The Wait Is Over For McCormick

WHEELING – For the longest time, Triadelphia’s Arley McCormick couldn’t understand why he had been left behind. A member of seven state bowling championship teams, he was the only the one of the five participants not to be inducted in the West Virginia Bowling Hall of Fame.

At 80 years old, McCormick will wait no longer. At the Aug. 20 Youth Awards Hall of Fame banquet in Fairmont, McCormick will officially be inducted. He’ll receive a plaque and a commemorative ring.

”It made me feel good for what he’s done in the past,” said Jeff Germann, who is not only the director of the state board, head of the tournament committee at the state level, and the director of the Wheeling chapter of the USBC, but is the man who nominated McCormick. ”It’s a lot of history and I didn’t want it to be forgotten.

”He was one of the best bowlers in the state at one time.”

Germann said McCormick has not competed for ”10 or 12” years, but when he did it was a sight to behold. McCormick also won the state doubles tournament and finished 10th at the ABC National Tournament, which occurred in approximately 1968.

”Wheeling kind of lost some power at the state level for a while, so we’ve been tapping on shoulders,” Germann said. ”I was fighting and fighting to get him in.”

This whole thing almost didn’t happen. Germann said McCormick’s application had unknowingly expired after a year’s time.

”He was no longer on ballot so I took it over,” Germann said. ”I looked at the state records, saw all the titles and re-filled out the ballot.”

Change is Needed

As has unfortunately been the case lately, there was controversy at a West Virginia Secondary School Activities Commission championship event. Last weekend Wheeling Park was handed a one-point loss by George Washington in the Class AAA boys’ title game, and the final decision came down to a video replay.

I’ve got a few issues with that, and none concern the Patriots not winning the championship. First and foremost, it’s absolutely ridiculous not to use video replay all season, then suddenly make it a part of the equation in the state championship. Bad call or not – the replay says the officials got it right – you can’t tell me that an incorrect ruling in a state title contest is more important than one in a sectional final. In both cases a team’s season ends, right?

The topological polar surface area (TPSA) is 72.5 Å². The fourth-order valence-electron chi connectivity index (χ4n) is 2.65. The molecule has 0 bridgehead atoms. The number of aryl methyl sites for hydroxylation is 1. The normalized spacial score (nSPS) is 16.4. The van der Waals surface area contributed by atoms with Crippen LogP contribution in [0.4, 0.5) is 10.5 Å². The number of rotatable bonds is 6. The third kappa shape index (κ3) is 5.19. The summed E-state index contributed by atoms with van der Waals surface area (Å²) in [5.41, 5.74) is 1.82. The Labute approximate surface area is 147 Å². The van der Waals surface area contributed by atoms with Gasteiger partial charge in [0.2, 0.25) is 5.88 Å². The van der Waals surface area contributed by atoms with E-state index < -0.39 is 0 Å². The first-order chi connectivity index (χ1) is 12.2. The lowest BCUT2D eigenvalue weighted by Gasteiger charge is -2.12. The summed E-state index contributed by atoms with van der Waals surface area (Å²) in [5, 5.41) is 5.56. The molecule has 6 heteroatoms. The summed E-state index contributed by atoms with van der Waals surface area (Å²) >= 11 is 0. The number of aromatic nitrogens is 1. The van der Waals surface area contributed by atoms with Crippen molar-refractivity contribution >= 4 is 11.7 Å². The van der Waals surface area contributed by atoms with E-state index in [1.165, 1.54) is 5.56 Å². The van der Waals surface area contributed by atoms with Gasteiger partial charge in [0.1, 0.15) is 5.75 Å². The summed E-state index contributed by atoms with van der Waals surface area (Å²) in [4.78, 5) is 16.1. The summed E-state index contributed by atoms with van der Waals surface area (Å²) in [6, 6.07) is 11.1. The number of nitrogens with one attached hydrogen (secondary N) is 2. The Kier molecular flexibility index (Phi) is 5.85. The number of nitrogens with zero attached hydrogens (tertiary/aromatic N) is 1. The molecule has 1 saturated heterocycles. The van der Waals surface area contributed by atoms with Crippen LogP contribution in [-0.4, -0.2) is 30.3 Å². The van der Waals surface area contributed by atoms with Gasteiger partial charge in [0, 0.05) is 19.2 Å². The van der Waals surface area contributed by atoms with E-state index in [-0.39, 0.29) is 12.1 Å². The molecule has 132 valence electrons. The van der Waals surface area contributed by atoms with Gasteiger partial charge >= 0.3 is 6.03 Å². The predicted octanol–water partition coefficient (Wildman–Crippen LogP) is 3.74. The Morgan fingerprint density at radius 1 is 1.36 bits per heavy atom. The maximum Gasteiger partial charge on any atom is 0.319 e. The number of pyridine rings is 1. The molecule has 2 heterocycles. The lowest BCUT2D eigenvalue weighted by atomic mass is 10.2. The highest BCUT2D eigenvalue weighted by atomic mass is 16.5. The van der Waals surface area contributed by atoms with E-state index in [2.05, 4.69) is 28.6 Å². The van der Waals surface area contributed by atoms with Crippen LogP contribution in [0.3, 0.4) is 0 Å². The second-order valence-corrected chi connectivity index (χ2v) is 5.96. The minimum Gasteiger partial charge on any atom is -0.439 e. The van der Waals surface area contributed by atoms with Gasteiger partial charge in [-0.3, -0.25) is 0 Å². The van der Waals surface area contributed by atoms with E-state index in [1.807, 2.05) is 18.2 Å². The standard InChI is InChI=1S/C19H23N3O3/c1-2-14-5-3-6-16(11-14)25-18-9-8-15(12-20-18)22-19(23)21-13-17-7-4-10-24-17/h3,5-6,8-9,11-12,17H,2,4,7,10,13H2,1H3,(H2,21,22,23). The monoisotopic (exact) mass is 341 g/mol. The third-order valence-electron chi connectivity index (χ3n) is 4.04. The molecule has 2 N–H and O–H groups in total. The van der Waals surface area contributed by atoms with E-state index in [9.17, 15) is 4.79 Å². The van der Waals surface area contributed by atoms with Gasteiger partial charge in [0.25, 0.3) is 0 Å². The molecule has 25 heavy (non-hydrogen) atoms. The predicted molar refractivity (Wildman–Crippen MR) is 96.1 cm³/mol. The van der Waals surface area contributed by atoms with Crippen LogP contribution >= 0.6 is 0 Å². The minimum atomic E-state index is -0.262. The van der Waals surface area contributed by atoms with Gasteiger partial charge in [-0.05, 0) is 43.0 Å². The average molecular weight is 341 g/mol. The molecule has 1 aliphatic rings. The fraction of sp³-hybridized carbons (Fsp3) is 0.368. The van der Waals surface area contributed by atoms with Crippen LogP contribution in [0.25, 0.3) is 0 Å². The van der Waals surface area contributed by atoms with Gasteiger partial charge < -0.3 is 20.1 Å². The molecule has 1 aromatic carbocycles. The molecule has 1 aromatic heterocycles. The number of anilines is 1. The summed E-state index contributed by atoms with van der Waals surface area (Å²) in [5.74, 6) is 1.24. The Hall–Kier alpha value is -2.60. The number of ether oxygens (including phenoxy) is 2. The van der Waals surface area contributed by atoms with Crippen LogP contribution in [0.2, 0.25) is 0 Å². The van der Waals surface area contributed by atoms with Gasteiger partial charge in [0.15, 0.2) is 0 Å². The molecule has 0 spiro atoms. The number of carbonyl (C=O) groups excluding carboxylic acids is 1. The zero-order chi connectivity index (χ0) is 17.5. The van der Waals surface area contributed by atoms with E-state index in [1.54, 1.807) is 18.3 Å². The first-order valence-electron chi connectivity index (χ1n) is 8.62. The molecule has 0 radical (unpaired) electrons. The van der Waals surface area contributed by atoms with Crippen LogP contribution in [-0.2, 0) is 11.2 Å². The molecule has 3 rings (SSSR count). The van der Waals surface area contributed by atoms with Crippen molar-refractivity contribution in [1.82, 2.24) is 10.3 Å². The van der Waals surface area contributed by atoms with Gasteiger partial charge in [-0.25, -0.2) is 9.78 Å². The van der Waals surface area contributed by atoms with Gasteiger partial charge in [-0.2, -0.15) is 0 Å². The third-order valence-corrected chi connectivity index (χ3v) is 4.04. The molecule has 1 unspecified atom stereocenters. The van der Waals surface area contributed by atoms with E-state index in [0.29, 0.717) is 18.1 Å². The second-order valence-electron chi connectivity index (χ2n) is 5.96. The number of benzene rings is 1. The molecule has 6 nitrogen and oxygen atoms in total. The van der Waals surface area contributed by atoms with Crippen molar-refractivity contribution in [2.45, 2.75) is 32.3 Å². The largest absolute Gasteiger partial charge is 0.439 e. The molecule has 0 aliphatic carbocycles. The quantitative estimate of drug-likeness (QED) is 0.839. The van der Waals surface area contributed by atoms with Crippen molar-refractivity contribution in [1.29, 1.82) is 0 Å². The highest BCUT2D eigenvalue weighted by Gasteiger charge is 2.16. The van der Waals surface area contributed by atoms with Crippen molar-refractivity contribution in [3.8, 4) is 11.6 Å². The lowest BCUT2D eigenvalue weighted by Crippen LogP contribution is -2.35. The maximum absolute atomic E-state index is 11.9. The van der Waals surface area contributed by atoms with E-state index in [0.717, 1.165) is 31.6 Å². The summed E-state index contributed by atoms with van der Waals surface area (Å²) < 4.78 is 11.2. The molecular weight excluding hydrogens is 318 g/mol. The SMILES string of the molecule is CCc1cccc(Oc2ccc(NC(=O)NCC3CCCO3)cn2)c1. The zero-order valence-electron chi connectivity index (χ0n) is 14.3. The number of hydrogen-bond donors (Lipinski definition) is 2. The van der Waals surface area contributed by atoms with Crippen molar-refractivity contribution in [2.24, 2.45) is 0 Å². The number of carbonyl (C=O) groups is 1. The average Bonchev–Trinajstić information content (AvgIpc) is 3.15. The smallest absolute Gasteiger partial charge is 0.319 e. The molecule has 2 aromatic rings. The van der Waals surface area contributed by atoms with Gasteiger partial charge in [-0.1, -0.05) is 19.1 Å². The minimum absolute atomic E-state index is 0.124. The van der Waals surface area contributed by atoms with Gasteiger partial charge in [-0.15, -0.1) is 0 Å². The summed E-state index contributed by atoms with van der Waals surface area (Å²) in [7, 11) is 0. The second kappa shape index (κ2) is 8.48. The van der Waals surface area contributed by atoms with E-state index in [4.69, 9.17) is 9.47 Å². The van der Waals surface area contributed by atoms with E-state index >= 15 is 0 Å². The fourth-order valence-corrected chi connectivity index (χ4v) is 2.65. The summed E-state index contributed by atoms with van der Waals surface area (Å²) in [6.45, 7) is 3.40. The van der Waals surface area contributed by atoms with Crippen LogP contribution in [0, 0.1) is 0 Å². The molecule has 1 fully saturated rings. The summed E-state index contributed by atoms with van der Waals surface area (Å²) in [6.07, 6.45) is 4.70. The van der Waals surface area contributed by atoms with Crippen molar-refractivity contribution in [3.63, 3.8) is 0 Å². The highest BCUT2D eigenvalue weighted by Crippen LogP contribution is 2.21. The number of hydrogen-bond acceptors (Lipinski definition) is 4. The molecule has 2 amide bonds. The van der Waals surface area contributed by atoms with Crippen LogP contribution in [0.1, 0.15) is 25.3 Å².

Furthermore, a team that loses in the sectional or regional and is still permitted to compete, is a joke. Look, I’m happy for Weirton Madonna, which won the Class A title, just as I would have been if Park had done the same.

The problem, however, is that at no other level of basketball do you get an opportunity to redeem yourself after a postseason loss. How do you think a Preston team that did what it was supposed to by winning its regional semifinal felt being ‘rewarded’ with having to play host to a Park team that had already been knocked off?

Lastly, something needs to be done with the seeding process. Wheeling Park, which lost to Morgantown, went to the state tournament as the No. 1 seed, while the Mohigans were second.


Locally in Class A, Wheeling Central beat Madonna soundly head-to-head in the sectionals, but when the teams went to Charleston the Knights were No. 5 and the Blue Dons No. 3.

I fully realize the seeding is done prior to the sectionals. It shouldn’t be. How archaic can you get?

Is it not possible to have a conference call between the coaches before the state tournament? That would also solve another problem, that being coaches giving out shady seeds because he/she knows they don’t have to be accountable. It’s hard to imagine a coach trying to pull one over when the other guy is on the line listening.

Three Cheers for Wheeling

A group of area competitive cheering teams recently walked away with gold during the Hard Rockin’ Nationals in Cleveland, Ohio. The Youth Level 3, Level 4 and Senior co-ed teams captured national titles, the latter being named Grand Champion, while the Level 2 outfit finished second by a single point.

But perhaps the surprise of the event was the Wheeling All-Stars, which competed in what’s called the ‘Tiny’ portion of the competition. The All-Stars, who are girls up to the age of 6, took home first place.

What makes that special, you ask? It’s the fact that particular group hadn’t won an event until nationals.

The champion teams, which are coached by Chris Scherich (Tiny) and Diane Raab, each received national champions hooded sweatshirts, as well as electric guitars – the event was next door to the Rock ‘N Roll Hall of Fame – as trophies.

Shawn Rine can be reached via e-mail at